Morality in Camus’ “The Guest”

Camus, in “Revolution and  Repression in Algeria (1958), writes on the burden of his writing: his words could unknowingly serve as justification to radical commentary or to radical action, especially in the “drama of Algeria” (Camus wrote specifically on the struggle Algeria endured seeking independence from French colonialism). Camus denounces the elitism of ideology and separates himself from those who think “one’s brother must die rather than one’s principles.”

In “The Guest”, a man only referred to as “The Arab”, is arrested and brought to Daru, a local educator, by the Corsican policeman, Balducci. Balducci has been ordered and orders Daru to deliver The Arab to the police. Daru refuses, it is beyond his scope of duty (as a teacher) he says but, Balducci insists that in times of war, one’s duty is one’s country takes on new forms. This painfully reminds me of our current country’s dilemma with equipping teachers with firearms to protect children from school shootings. Is it truly the duty of a teacher to do this, even in the most dire of times? Daru still refuses, though he agrees to sign Balducci’s papers, which passes the responsibility of the prisoner onto Daru.

At night, Daru strips and goes to bed naked. In such an act, he “casts of his armor with his clothing.” Despite knowing The Arab’s crime, he feels compassion and camaraderie: “Men who share the same rooms, soldiers or prisoners, develop a strange alliance.” Camus reinforces the aforementioned idea that one’s brother is above one’s principle. The Arab shot and killed his own cousin. “Why?” Daru asks. He responds: “He ran, I persisted.” Disgusted, Daru still feeds and houses The Arab. Daru desperately wants him to run away (he doesn’t).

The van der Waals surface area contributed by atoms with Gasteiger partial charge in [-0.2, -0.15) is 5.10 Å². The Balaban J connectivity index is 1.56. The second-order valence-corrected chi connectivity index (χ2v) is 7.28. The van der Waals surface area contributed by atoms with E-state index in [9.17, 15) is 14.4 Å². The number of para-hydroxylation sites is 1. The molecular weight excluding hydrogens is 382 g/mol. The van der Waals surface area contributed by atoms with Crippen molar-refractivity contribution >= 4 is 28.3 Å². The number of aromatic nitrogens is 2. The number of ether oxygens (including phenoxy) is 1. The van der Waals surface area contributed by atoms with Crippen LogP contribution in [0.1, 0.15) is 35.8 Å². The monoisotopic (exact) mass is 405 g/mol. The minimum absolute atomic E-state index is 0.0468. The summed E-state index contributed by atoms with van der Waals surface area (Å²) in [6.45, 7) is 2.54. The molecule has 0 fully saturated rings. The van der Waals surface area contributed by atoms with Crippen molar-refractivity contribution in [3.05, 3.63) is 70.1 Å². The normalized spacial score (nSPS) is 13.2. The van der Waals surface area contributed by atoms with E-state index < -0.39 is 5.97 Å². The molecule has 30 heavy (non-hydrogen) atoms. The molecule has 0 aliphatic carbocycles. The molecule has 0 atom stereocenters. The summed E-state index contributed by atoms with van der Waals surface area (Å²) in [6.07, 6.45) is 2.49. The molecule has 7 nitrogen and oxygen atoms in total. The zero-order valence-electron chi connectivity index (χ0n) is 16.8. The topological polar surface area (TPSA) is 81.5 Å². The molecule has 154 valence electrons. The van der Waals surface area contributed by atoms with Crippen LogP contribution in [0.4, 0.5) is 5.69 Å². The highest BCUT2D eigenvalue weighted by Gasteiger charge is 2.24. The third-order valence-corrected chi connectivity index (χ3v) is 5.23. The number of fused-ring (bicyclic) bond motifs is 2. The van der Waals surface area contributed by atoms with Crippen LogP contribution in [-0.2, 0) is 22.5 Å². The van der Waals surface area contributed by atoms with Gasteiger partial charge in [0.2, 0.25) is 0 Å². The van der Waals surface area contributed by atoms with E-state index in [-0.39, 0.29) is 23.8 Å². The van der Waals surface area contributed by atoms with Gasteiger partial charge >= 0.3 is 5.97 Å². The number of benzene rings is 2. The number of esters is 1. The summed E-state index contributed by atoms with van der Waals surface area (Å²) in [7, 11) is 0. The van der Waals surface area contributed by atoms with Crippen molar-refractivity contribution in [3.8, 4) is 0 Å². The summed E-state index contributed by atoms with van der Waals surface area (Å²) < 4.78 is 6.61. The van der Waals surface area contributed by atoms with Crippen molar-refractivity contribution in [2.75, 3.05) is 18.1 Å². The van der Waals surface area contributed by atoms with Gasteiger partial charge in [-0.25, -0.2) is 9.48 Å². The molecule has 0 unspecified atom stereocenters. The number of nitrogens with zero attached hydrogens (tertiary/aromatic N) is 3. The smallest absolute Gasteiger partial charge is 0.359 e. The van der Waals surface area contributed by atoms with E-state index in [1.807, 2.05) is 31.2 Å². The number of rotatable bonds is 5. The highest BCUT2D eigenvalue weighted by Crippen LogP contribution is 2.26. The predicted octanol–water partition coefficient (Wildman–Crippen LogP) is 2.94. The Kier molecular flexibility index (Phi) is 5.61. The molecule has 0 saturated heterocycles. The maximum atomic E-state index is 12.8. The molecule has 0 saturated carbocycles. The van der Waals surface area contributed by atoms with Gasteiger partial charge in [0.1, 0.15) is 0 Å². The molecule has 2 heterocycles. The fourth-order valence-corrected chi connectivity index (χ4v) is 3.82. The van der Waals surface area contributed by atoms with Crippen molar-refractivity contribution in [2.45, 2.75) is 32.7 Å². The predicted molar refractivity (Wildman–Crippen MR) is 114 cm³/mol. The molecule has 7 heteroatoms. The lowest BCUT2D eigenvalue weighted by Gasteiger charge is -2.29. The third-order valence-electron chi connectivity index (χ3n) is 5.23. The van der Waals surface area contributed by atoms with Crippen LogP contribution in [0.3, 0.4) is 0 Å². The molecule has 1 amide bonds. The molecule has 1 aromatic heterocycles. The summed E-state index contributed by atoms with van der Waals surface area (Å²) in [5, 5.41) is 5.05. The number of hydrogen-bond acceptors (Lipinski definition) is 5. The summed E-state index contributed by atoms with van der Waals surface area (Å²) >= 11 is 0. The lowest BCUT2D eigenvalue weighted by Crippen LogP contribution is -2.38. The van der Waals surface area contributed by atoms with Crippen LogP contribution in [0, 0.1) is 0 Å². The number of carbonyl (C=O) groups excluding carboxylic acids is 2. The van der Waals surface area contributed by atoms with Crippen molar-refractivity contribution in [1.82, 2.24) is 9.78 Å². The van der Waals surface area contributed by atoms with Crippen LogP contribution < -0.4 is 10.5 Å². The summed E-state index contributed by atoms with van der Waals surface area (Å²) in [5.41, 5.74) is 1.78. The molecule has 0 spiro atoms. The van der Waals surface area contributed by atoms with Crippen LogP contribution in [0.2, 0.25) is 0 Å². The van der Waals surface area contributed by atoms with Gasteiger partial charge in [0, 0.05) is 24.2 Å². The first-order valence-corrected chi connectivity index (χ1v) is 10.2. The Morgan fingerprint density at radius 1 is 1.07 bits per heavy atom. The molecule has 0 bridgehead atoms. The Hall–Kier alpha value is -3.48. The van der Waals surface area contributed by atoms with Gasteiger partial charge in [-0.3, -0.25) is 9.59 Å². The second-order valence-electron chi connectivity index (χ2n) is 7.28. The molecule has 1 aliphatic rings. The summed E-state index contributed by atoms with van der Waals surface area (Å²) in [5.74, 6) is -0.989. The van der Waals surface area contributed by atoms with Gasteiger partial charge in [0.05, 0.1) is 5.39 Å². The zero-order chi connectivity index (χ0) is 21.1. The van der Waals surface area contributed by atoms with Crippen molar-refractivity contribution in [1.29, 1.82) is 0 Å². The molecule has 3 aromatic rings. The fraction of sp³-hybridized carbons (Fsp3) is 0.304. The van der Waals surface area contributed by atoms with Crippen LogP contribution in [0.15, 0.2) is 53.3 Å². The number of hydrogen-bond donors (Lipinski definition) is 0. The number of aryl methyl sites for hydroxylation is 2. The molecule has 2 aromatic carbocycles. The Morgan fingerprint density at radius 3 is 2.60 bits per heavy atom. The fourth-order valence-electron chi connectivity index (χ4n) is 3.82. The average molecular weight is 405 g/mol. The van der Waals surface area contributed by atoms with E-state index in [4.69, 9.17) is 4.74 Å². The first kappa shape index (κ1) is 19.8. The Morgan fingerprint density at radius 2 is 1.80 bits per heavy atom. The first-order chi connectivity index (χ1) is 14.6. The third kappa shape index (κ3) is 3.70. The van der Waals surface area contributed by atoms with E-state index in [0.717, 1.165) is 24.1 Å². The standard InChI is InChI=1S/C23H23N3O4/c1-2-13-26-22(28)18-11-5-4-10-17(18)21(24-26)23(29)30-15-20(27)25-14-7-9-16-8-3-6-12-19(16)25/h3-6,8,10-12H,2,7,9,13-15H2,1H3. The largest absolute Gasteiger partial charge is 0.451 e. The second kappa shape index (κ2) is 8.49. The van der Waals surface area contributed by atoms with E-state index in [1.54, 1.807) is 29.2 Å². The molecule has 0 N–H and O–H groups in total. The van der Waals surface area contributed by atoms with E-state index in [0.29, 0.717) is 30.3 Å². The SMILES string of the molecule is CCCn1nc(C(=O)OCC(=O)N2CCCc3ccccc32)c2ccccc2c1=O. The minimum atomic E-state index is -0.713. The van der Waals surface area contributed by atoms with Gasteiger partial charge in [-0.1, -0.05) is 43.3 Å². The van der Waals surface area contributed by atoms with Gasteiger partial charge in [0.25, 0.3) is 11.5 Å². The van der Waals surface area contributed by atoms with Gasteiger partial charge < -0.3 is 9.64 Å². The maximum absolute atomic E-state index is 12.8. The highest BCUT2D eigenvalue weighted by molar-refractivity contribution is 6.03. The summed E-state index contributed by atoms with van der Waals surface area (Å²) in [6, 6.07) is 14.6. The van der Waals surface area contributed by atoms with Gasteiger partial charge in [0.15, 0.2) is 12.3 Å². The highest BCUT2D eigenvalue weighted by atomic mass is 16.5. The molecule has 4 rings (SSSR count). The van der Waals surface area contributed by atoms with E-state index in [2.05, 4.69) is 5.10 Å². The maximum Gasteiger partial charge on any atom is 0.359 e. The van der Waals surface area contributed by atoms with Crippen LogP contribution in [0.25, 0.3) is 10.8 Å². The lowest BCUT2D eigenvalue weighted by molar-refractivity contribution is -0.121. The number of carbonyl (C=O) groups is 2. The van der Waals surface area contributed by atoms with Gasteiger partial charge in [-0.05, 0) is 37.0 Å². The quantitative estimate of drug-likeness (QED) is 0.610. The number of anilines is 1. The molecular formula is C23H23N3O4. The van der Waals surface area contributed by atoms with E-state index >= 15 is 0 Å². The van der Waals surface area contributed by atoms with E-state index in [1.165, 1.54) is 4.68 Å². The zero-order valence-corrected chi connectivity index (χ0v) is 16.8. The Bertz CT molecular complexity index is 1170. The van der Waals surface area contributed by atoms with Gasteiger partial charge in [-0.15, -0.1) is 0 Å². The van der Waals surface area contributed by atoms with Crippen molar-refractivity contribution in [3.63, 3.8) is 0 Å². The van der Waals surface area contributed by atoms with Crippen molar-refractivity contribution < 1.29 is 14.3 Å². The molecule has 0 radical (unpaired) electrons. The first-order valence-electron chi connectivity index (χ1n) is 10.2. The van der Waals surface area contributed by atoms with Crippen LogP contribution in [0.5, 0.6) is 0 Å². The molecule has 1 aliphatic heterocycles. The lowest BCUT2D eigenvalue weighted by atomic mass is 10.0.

Camus argues that it is never justifiable to use wrong means to right ends, not for the sake of efficacy nor for the sake of victory. “Even those fed up with morality ought to realize that it is better to suffer certain injustices than to commit them.” Dar, against his desires, leads the Arab to a plateau. To the east, there is Tinguit, where the police await. To the south, there are the nomads who will shelter him according to their law. Dar hands him provision for two days and one thousand francs. The teacher allows this man to make his own choice.

The Arab walks to Tinguit. Dar returns home. On his chalkboard is written “You handed over our brother. You will pay.” Despite doing the right thing–the teacher could not have made better choices, there were no better alternatives–he is threatened. This messages highlights the burden and responsibility of inevitable misinterpretation, offense, and blame. It is impossible to act and not suffer some recourse. Camus expresses his exasperation: “anyone who does not know the situation…can hardly judge it.” Yet still, the teacher is judged. It seems that there is no winning.

In the worst moral situation, Daru still made choices and accepted responsibility for his choices. He made his positions clear and took noble and fair action. Camus stresses the cases for Moralism, which stresses the values of human courage and individual responsibility. Camus insists that recourse and reprimand, victory and efficacy, are not sufficient excuses. He teaches us through the teacher that we should stand up for our beliefs, pardon those who offend our own, and give others chances, even if no one offers you the same.




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